Spending more than a year on the road can make anyone feel disconnected from their roots — even for a Broadway veteran. That is what brought Dear Evan Hansen actor Aaron Lazar to the Sabes JCC this past Monday and Wednesday.
Lazar said an actor’s life is pretty self-centered, so he decided to begin volunteering as a way to give back and connect with his Judaism.
The epitome of a nice Jewish boy, Lazar readily accepted requests to speak to more and more groups, including an impromptu visit with Heilicher Minneapolis Jewish Day School (HMJDS) students after his initial Q&A with Senior Dining and other community members. He also sang “All I Ask of You” from Phantom of the Opera and invited the audience to sing “Oh, What a Beautiful Mornin'” from Oklahoma! with him. Lazar was in the Broadway company for both shows.
“I was almost the first ever Jewish Curly in “Oklahoma!” he said. “But then the show closed before I got to go on.”
Hugh Jackman played Curly in the movie version of the show, and Lazar said his grandfather calls him ‘Jew Jackman.’
On Wednesday Lazar joined the Inclusion program for lunch and their weekly challah braiding. Lazar said he hadn’t made challah since nursery school, but that he grew up around a lot of good Jewish baking with his great-grandfather being a baker.
Family is important to Lazar and what led him to join the Minneapolis Jewish community while he is in town. He has a 7-year-old and 9-year-old son.
“I’m recently divorced, and I’m thinking about family life for me and my kids, and I’m like they should have a sense of community and holidays,” he said. “I remember my mom used to take me and my brother to the Jewish nursing home to see my great-grandparents when I was little. Maybe I can take my kids and give them that experience.”
His kids will join him on tour for three weeks, and he will take them to the JCC in Cleveland before then. Lazar said he hasn’t seen his kids for over three weeks, but he makes use of FaceTime to keep in touch with his sons. He said, “I probably wouldn’t have taken the job if there wasn’t FaceTime.”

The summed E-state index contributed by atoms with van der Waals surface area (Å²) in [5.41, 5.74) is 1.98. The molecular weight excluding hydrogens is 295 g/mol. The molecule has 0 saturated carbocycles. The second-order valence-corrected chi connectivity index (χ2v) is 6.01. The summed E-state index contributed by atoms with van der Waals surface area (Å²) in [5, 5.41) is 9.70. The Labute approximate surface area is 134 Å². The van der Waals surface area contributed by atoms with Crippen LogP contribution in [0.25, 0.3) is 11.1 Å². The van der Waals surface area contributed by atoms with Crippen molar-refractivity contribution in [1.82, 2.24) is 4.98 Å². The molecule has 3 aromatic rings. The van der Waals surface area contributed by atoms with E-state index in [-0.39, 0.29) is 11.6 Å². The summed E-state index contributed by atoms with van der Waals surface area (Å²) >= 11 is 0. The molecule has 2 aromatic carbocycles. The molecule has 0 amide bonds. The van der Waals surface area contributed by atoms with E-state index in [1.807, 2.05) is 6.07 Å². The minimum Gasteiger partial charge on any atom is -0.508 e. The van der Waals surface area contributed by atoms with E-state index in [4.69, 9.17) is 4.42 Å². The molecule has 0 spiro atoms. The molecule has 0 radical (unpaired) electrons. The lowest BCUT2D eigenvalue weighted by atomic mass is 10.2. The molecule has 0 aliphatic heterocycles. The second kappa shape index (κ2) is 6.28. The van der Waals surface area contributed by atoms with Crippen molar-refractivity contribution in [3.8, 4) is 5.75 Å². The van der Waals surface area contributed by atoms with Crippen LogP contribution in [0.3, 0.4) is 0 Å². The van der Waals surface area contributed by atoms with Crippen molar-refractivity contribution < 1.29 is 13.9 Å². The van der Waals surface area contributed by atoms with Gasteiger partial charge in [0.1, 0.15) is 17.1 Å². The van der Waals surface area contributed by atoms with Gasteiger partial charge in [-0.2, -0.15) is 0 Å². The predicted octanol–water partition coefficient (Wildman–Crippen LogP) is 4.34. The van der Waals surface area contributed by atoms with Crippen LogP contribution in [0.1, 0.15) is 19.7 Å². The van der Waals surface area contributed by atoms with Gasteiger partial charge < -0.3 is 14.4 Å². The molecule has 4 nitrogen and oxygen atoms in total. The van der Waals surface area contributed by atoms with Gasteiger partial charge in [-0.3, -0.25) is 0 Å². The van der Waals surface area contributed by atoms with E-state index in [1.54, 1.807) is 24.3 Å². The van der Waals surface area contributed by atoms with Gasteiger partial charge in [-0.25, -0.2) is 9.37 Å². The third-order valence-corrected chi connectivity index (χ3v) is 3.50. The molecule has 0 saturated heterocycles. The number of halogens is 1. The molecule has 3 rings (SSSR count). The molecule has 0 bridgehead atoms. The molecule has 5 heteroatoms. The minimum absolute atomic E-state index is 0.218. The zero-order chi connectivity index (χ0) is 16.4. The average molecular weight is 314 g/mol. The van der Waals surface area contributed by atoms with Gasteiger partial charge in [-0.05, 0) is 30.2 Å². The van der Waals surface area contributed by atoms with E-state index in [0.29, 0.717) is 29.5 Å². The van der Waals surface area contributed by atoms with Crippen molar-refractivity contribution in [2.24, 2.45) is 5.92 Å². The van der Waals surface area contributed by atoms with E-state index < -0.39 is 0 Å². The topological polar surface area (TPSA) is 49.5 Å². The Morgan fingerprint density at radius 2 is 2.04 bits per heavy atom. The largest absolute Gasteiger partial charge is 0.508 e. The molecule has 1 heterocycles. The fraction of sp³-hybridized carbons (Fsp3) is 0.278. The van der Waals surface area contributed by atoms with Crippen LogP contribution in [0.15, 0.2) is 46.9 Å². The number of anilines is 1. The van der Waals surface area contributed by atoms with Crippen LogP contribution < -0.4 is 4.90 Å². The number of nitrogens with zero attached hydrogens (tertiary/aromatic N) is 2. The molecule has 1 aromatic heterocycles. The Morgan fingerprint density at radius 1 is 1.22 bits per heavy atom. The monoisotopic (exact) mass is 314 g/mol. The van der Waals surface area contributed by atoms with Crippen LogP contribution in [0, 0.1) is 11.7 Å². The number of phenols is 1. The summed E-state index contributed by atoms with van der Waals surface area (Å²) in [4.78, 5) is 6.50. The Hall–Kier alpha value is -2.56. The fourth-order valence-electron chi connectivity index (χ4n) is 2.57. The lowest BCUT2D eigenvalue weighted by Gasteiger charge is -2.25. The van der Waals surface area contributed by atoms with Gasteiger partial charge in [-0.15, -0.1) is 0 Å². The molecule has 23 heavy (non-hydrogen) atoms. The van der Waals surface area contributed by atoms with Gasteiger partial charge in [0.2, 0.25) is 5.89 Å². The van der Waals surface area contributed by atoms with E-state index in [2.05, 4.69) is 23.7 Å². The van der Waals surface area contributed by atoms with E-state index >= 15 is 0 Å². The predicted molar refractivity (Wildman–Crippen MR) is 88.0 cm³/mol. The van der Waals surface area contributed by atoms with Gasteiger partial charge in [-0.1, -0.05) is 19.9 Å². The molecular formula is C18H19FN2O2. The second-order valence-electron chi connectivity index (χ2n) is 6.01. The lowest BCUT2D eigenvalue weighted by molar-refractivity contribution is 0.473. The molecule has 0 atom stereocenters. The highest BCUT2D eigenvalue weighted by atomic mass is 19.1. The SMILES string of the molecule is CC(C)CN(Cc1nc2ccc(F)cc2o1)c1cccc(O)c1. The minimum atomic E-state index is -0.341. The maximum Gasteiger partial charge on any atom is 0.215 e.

Lazar plays a father on stage too. He plays Larry Murphy who struggles to deal with the suicide of his son and support his family.
Lazar said all eight characters are lost. The story follows them on their ways to accepting they are good enough if they just are who they are. He described Dear Evan Hansen as intimate, special, meaningful and emotionally transformative for the audience.
The musical is also full of Judaism. Lazar said being in a show with other Jewish writers and actors and Jewish jokes gives him a great sense of pride because there are stigmas around it.
“Most famous Jewish actors have changed their names to less Jewish names, and I’ve had experiences in the theater where I’ve been told I’m essentially too Jewish to play [a] part,” he said, “To be in a show where not only is that not an issue but I can celebrate my heritage, my people, and take great pride that we’re in cities across the country. And you’ll hear jokes like ‘My parents haven’t touched the liquor cabinet since Rosh Hashanah 1997,’ and you get a huge laugh from the audience and go like ‘Ah there’s a bunch of Jewish people here tonight’ and/or ‘the non-Jews know what Rosh Hashanah is and still get it. So it’s just, it’s fun. It’s a lot of fun.”
His parting advice to the HMJDS sixth-graders was that you have to love what you do and believe in yourself.
“You have to be realistic about what your strengths and weaknesses are, and you have to work really hard to make your weaknesses your strengths,” he said.
This advice must work since he went from writing letters to Stephen Sondheim in college to singing in Sondheim’s 80th birthday concert at Carnegie Hall in 2010.
Dear Evan Hansen will continue performing through Sunday at the Orpheum.